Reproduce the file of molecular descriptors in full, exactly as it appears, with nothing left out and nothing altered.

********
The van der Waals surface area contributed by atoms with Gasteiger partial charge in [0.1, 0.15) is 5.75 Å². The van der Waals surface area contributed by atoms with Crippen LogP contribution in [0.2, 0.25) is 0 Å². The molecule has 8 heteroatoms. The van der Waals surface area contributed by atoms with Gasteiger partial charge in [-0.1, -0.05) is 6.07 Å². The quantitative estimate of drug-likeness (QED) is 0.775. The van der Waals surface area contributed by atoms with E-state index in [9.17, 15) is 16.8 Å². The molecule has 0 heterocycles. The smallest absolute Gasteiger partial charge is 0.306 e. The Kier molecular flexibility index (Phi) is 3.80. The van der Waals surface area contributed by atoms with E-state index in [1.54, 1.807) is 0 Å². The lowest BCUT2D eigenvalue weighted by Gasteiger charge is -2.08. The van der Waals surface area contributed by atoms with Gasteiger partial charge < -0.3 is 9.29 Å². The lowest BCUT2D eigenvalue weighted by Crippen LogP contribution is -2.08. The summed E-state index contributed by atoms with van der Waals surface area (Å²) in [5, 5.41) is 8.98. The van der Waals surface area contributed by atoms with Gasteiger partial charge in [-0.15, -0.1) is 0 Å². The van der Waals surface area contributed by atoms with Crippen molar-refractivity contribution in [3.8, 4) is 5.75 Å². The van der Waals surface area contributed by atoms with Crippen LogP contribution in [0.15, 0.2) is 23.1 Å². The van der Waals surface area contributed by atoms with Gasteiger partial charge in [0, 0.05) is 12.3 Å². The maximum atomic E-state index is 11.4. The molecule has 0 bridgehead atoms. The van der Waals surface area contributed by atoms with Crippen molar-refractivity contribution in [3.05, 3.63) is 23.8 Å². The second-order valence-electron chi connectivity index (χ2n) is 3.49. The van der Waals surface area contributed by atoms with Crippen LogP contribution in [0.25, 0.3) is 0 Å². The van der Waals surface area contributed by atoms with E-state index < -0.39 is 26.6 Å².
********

The van der Waals surface area contributed by atoms with Gasteiger partial charge in [0.1, 0.15) is 5.75 Å². The van der Waals surface area contributed by atoms with Crippen LogP contribution in [0.2, 0.25) is 0 Å². The molecule has 8 heteroatoms. The van der Waals surface area contributed by atoms with Gasteiger partial charge in [-0.1, -0.05) is 6.07 Å². The quantitative estimate of drug-likeness (QED) is 0.775. The van der Waals surface area contributed by atoms with E-state index in [9.17, 15) is 16.8 Å². The molecule has 0 heterocycles. The smallest absolute Gasteiger partial charge is 0.306 e. The Kier molecular flexibility index (Phi) is 3.80. The van der Waals surface area contributed by atoms with E-state index in [1.54, 1.807) is 0 Å². The lowest BCUT2D eigenvalue weighted by Gasteiger charge is -2.08. The van der Waals surface area contributed by atoms with Gasteiger partial charge < -0.3 is 9.29 Å². The lowest BCUT2D eigenvalue weighted by Crippen LogP contribution is -2.08. The summed E-state index contributed by atoms with van der Waals surface area (Å²) in [5, 5.41) is 8.98. The van der Waals surface area contributed by atoms with Gasteiger partial charge in [-0.15, -0.1) is 0 Å². The van der Waals surface area contributed by atoms with Crippen molar-refractivity contribution in [3.8, 4) is 5.75 Å². The van der Waals surface area contributed by atoms with Crippen LogP contribution in [0.15, 0.2) is 23.1 Å². The van der Waals surface area contributed by atoms with Gasteiger partial charge in [0, 0.05) is 12.3 Å². The maximum atomic E-state index is 11.4. The molecule has 0 bridgehead atoms. The van der Waals surface area contributed by atoms with Crippen molar-refractivity contribution in [3.05, 3.63) is 23.8 Å². The second-order valence-electron chi connectivity index (χ2n) is 3.49. The van der Waals surface area contributed by atoms with Crippen LogP contribution in [0.25, 0.3) is 0 Å². The van der Waals surface area contributed by atoms with E-state index < -0.39 is 26.6 Å².